I’m not sure where the etymology of the word “lok lok” comes from,
but it’s basically stuff skewed onto a stick (like a satay or kebab)
which you can pick and choose from the large selection on offer. There
are two different styles of lok lok – it’s either boiled (more common
here) or deep fried. This is Ming Corner in Kuching, it has become a
staple where me and my friends go for lok-lok and nasi lemak. It’s
along Jalan Padungan and you can’t miss the neon sign.
Here are photos of the many varieties of selectable items that can be found in places specializing in loklok:
These are the more common offerings. There’s fishballs and meatballs of
all sorts and shapes and mystery meat made in the likeness of shapes
like fishes, barrels etc.
You’ll also notice that some of the lok lok sticks comes interspaced
with different items e.g. one sausage followed by half a meatball till
the stick is filled. There’s also more esoteric items like the mussel
(with shell intact) topped with a fish ball you can see beside the
sausages. The far end of the picture shows the items that are less in
demand like chicken stomachs.
Here’s a picture of tofu, cuttlefish, shrimp and crab claw lok loks.
There’s also vegetables strung onto a stick and sotong interspaced with vegetables.
Now this is something I won’t miss out on every time we go for lok lok
– quail eggs! =D I love these things. The white ones are normal boiled
quail eggs and the dark ones are century quail eggs!
I’m surprised that century eggs comes in the quail egg size in addition
to the chicken egg size. I love them all! Quail eggs! Quail eggs! Quail
Last, but not least, is the staple of lok lok – clams. These are the
small clams you can find in Penang style char kueh tiaw. There are also
unshelled clams and whole fishes in addition to stingrays and whole
Anyway, what you do is grab a plate from the stack and pick up the
sticks of lok lok you want. I had two plates, this is the first one:
It contains jellyfish, clams, squid, a crab claw and meatball combo, and a prawn ball and half fish ball combo.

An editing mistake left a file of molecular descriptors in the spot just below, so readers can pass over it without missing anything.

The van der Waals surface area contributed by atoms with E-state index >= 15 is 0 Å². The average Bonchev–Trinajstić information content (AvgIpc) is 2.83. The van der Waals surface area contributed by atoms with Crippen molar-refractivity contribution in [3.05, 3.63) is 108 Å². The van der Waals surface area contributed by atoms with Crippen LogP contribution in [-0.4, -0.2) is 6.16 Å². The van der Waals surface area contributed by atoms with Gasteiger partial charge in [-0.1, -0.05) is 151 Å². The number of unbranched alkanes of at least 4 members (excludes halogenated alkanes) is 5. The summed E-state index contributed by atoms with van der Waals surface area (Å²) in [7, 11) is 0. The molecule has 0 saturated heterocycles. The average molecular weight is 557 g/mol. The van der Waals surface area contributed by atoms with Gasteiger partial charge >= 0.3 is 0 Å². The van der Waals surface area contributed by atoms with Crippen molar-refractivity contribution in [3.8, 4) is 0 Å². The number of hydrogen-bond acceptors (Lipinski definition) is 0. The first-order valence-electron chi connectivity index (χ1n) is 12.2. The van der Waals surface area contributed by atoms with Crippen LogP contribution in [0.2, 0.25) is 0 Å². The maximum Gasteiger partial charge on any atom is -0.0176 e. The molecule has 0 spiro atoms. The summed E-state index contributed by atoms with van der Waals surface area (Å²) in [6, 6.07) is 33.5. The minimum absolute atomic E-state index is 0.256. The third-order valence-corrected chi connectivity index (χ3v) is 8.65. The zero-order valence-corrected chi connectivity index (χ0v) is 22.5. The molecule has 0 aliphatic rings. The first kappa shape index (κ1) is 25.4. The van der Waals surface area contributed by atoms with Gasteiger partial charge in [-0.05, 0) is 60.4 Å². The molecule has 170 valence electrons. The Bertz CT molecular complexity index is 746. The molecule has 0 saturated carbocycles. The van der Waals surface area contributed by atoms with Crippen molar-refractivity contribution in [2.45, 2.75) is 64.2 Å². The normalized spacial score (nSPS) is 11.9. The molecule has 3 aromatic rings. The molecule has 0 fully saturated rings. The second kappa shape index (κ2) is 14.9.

You pass your plate to the attendant when you’re done choosing from
the selection and she cooks it by dipping it into the small boiling pot
of broth. The time it takes for each item is different e.g. vegetables
are just dipped in for a second while squid will be simmering in the
pot for a while. Thus, each batch is cooked separately.
In the meantime, you can take another plate and fill it up with the
sauce(s) of your choice. Personally, I mix all four together in
different ratios. My personal preference is – two portions of satay
sauce (peanut based sweet sauce), 2 portions of oyster sauce, one
portion of chili sauce (it dilutes the sauce mix and I like mine to
have a thick consistency) and one portion of this unknown salty tasting
sauce which is not soy sauce (just to make it salty).
Here’s a photo of the cooked plate, served to your table. This is
Plate #2 – it contains vegetables (yes, I do eat
veggies…occasionally), quail eggs, century (preserved) quail eggs
spaced with cuttlefish, prawns and clams.
Ming Corner (or just “the lok lok place”, as we call it due to the
prominent neon sign) serves a mean plate of nasi lemak as well – the
dish that makes the meal, since lok lok isn’t filling per se. Yes, I
realize how cheesy the adjective “mean” sounds when used in this